I honestly have to say I cried the whole time uncontrollable, my son was diagnosed with mild Autism in September of 2016, before hand we […] Read MoreI honestly have to say I cried the whole time uncontrollable, my son was diagnosed with mild Autism in September of 2016, before hand we knew he had a delay in speech we discovered it right before he turned 2 years old . At the time we thought that was all because he had months of speech therapy and he showed a great improvement due to reaching his goal but not for his age, so we did not think or want to think there was more to his delay. However as months went by we started to notice certain characteristics and behaviors in him that flagged us and made us realize that there was more than just speech delay. After so many therapy visits and follow ups, finally the Neurologist told us it was time to run some diagnostic and blood test, but that he believed that our son has mild autism. Well all the test came back negative so we thought that was wonderful news and got ourselves ahead and immediately thought well our son does not have this disorder, but later on at the follow up visit the Neurologist reconfirmed even though the test were negative my son had characteristic and behaviors of autism. Well at the time I took it in well and said well since the beginning we have been taking the proper steps early on with the therapies and taking time with him at home teaching him, words, how to use words, getting him educational toys, books, taking more time with him so we are ready for this, but reality hit me after reading your story I broke down, I want to be strong at all times and not show my children and family any weakness through this process of really accepting it, but I'm hurting not because he has it but because I love him so much and we live in a cruel world and I just want to be there every moment and second of his life, I feel if I'm not there someone is going to judge him, mistreat him and not understand him because of the ignorance unfortunately many adults have to this disorder. I praise you for being so strong and for sharing your personal story of your family's life not everyone has the courage to do it. Thank You! Read Less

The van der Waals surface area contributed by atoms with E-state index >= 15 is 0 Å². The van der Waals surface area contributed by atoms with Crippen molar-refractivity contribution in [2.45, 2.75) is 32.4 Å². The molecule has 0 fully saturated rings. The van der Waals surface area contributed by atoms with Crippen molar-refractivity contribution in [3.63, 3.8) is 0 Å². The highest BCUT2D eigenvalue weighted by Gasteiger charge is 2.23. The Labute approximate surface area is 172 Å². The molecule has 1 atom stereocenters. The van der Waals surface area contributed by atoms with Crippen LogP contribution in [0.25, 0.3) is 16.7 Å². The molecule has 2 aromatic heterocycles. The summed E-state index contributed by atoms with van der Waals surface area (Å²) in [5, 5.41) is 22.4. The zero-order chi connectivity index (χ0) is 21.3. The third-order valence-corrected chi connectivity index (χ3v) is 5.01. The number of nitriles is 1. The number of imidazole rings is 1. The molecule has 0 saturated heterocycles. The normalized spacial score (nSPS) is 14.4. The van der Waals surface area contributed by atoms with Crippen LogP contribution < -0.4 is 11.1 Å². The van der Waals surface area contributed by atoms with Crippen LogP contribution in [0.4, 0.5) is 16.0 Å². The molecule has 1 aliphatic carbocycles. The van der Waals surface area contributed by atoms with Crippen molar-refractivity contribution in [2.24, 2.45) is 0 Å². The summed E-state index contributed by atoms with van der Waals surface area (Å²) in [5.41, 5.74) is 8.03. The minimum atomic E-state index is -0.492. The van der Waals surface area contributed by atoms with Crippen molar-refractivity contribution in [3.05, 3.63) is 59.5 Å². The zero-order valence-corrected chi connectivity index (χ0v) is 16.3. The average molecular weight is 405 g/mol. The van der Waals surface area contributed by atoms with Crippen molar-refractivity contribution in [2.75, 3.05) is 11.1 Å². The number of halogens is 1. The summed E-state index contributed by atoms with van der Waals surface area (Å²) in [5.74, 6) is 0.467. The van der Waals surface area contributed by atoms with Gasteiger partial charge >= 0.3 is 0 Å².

• Amanda Strasburg

    February 22, 2017 at 7:52 pm
    Reply